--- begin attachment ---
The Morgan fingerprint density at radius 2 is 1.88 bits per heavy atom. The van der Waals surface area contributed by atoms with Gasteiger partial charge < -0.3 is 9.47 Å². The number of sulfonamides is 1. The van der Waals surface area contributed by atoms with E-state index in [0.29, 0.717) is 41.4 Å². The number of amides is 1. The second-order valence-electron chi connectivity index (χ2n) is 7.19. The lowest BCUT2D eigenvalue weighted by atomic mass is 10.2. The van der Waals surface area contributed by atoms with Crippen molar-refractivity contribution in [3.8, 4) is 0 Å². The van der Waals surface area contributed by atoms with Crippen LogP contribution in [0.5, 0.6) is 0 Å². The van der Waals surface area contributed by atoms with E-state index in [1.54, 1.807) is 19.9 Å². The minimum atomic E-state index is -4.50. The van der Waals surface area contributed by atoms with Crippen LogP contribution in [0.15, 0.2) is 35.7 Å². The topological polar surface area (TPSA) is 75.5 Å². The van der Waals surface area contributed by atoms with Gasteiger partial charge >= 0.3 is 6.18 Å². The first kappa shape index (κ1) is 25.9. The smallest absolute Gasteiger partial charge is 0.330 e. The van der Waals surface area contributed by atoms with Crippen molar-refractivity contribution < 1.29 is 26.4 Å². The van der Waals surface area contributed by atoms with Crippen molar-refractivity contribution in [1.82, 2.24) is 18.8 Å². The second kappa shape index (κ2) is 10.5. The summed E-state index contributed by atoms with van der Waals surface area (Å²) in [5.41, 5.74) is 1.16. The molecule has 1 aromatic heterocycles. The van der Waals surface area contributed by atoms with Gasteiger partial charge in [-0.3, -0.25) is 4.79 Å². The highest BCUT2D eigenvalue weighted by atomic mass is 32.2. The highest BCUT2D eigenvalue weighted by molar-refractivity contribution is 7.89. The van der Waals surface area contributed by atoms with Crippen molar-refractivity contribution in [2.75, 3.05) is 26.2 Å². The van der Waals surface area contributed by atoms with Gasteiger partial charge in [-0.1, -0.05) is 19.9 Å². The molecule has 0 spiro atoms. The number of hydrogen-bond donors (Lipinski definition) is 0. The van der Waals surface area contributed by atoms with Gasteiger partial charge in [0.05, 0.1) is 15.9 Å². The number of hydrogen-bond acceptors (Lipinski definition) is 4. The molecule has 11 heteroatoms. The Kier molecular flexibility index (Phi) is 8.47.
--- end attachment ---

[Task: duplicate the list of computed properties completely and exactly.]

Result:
The Morgan fingerprint density at radius 2 is 1.88 bits per heavy atom. The van der Waals surface area contributed by atoms with Gasteiger partial charge < -0.3 is 9.47 Å². The number of sulfonamides is 1. The van der Waals surface area contributed by atoms with E-state index in [0.29, 0.717) is 41.4 Å². The number of amides is 1. The second-order valence-electron chi connectivity index (χ2n) is 7.19. The lowest BCUT2D eigenvalue weighted by atomic mass is 10.2. The van der Waals surface area contributed by atoms with Crippen molar-refractivity contribution in [3.8, 4) is 0 Å². The van der Waals surface area contributed by atoms with Crippen LogP contribution in [0.5, 0.6) is 0 Å². The van der Waals surface area contributed by atoms with E-state index in [1.54, 1.807) is 19.9 Å². The minimum atomic E-state index is -4.50. The van der Waals surface area contributed by atoms with Crippen LogP contribution in [0.15, 0.2) is 35.7 Å². The topological polar surface area (TPSA) is 75.5 Å². The van der Waals surface area contributed by atoms with Gasteiger partial charge >= 0.3 is 6.18 Å². The first kappa shape index (κ1) is 25.9. The smallest absolute Gasteiger partial charge is 0.330 e. The van der Waals surface area contributed by atoms with Crippen molar-refractivity contribution < 1.29 is 26.4 Å². The van der Waals surface area contributed by atoms with Crippen molar-refractivity contribution in [1.82, 2.24) is 18.8 Å². The second kappa shape index (κ2) is 10.5. The summed E-state index contributed by atoms with van der Waals surface area (Å²) in [5.41, 5.74) is 1.16. The molecule has 1 aromatic heterocycles. The van der Waals surface area contributed by atoms with Gasteiger partial charge in [-0.3, -0.25) is 4.79 Å². The highest BCUT2D eigenvalue weighted by atomic mass is 32.2. The highest BCUT2D eigenvalue weighted by molar-refractivity contribution is 7.89. The van der Waals surface area contributed by atoms with Crippen molar-refractivity contribution in [2.75, 3.05) is 26.2 Å². The van der Waals surface area contributed by atoms with Gasteiger partial charge in [-0.1, -0.05) is 19.9 Å². The molecule has 0 spiro atoms. The number of hydrogen-bond donors (Lipinski definition) is 0. The van der Waals surface area contributed by atoms with Gasteiger partial charge in [0.05, 0.1) is 15.9 Å². The number of hydrogen-bond acceptors (Lipinski definition) is 4. The molecule has 11 heteroatoms. The Kier molecular flexibility index (Phi) is 8.47.